The FDW callback functions
GetForeignJoinPaths must fit into the workings of
the PostgreSQL planner. Here are
some notes about what they must do.
The information in root and baserel can be used to reduce the amount of information that has to be fetched from the foreign table (and therefore reduce the cost). baserel->baserestrictinfo is particularly interesting, as it contains restriction quals (WHERE clauses) that should be used to filter the rows to be fetched. (The FDW itself is not required to enforce these quals, as the core executor can check them instead.) baserel->reltargetlist can be used to determine which columns need to be fetched; but note that it only lists columns that have to be emitted by the ForeignScan plan node, not columns that are used in qual evaluation but not output by the query.
Various private fields are available for the FDW planning functions to keep information in. Generally, whatever you store in FDW private fields should be palloc'd, so that it will be reclaimed at the end of planning.
baserel->fdw_private is a void pointer that is available for FDW planning
functions to store information relevant to the particular foreign
table. The core planner does not touch it except to initialize it
to NULL when the RelOptInfo node is
created. It is useful for passing information forward from
GetForeignPlan, thereby avoiding
GetForeignPaths can identify the
meaning of different access paths by storing private information in
the fdw_private field of ForeignPath nodes. fdw_private is declared as a List pointer, but could actually contain anything since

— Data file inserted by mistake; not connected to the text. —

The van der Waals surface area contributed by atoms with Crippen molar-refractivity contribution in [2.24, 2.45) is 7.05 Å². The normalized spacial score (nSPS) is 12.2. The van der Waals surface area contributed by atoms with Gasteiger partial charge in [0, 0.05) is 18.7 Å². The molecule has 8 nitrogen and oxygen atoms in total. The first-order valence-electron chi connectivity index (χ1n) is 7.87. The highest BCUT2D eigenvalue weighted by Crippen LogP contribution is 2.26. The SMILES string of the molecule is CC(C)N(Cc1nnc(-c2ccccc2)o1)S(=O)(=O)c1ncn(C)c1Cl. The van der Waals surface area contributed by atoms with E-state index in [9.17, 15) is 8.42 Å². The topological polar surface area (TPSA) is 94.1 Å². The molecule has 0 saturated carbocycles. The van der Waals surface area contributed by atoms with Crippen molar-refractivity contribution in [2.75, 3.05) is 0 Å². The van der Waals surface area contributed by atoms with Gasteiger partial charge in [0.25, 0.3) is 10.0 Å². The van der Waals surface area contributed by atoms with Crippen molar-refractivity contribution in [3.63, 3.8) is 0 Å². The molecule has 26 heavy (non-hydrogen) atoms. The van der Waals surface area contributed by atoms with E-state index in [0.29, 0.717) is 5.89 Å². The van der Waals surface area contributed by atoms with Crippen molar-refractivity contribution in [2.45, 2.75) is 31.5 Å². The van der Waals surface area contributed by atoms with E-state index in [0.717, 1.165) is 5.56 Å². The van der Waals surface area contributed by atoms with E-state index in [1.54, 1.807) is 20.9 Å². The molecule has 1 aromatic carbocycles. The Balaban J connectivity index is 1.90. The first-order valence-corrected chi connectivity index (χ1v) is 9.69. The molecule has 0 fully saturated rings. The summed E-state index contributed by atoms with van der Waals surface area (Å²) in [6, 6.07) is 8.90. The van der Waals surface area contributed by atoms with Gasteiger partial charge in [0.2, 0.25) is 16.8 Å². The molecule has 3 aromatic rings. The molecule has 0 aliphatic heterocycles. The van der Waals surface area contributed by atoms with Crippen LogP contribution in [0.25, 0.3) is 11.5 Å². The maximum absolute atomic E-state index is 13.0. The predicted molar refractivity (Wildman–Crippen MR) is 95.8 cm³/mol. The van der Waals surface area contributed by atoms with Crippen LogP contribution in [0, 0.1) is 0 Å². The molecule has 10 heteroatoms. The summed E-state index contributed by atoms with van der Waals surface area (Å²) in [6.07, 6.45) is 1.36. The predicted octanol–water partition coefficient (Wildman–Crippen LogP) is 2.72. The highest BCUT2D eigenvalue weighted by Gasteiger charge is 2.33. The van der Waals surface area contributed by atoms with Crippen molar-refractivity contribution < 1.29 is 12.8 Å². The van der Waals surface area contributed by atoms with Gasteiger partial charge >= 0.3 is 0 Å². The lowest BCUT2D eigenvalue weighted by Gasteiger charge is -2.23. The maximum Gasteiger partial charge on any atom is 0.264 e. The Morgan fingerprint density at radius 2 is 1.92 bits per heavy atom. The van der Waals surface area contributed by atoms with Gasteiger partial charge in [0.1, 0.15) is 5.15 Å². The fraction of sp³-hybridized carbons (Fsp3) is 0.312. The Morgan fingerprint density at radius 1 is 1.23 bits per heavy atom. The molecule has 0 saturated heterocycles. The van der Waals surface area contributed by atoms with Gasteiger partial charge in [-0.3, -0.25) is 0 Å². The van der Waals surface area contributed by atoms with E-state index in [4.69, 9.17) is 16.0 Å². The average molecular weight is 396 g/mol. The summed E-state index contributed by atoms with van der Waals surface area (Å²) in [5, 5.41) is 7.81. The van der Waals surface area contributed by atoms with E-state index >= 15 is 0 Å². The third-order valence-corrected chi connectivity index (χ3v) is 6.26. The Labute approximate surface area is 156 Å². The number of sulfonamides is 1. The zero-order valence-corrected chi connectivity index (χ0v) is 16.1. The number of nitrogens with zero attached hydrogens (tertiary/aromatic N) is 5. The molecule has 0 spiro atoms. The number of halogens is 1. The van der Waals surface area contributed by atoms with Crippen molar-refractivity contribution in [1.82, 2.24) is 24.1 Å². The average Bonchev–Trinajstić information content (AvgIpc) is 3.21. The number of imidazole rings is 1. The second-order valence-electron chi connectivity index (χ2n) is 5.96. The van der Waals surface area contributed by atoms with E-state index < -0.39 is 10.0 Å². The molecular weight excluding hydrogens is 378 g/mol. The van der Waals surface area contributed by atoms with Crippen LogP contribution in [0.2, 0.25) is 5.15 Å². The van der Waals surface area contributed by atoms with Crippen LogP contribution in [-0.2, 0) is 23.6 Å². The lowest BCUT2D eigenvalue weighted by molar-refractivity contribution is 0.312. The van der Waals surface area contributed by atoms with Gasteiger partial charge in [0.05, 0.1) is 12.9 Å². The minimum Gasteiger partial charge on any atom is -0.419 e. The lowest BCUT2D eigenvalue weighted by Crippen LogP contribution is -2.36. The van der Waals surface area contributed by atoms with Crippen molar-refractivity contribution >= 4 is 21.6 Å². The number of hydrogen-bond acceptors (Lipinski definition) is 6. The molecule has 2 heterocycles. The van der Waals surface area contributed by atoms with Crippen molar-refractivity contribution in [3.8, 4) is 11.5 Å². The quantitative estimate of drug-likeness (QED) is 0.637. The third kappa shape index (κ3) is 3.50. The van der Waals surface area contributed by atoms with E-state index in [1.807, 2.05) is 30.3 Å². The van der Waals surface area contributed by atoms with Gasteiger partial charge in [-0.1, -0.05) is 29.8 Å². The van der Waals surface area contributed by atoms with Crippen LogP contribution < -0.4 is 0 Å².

the core planner does not touch it. However, best practice is to
use a representation that's dumpable by
nodeToString, for use with debugging support
available in the backend.
GetForeignPlan can examine the
fdw_private field of the selected
ForeignPath node, and can generate
fdw_exprs and fdw_private lists to be placed in the ForeignScan plan node, where they will be
available at execution time. Both of these lists must be
represented in a form that
knows how to copy. The fdw_private
list has no other restrictions and is not interpreted by the core
backend in any way. The fdw_exprs
list, if not NIL, is expected to contain expression trees that are
intended to be executed at run time. These trees will undergo
post-processing by the planner to make them fully executable.
GetForeignPlan, generally the
passed-in target list can be copied into the plan node as-is. The
passed scan_clauses list contains the same
clauses as baserel->baserestrictinfo,
but may be re-ordered for better execution efficiency. In simple
cases the FDW can just strip RestrictInfo nodes from the scan_clauses list (using
extract_actual_clauses) and put all the clauses
into the plan node's qual list, which means that all the clauses
will be checked by the executor at run time. More complex FDWs may
be able to check some of the clauses internally, in which case
those clauses can be removed from the plan node's qual list so that
the executor doesn't waste time rechecking them.
As an example, the FDW might identify some restriction clauses
of the form foreign_variable
= sub_expression, which it determines can be
executed on the remote server given the locally-evaluated value of
the sub_expression. The actual
identification of such a clause should happen during
GetForeignPaths, since it would affect the cost
estimate for the path. The path's fdw_private field would probably include a
pointer to the identified clause's RestrictInfo node. Then
GetForeignPlan would remove that clause from
scan_clauses, but add the sub_expression to fdw_exprs to ensure that it gets massaged into
executable form. It would probably also put control information
into the plan node's fdw_private field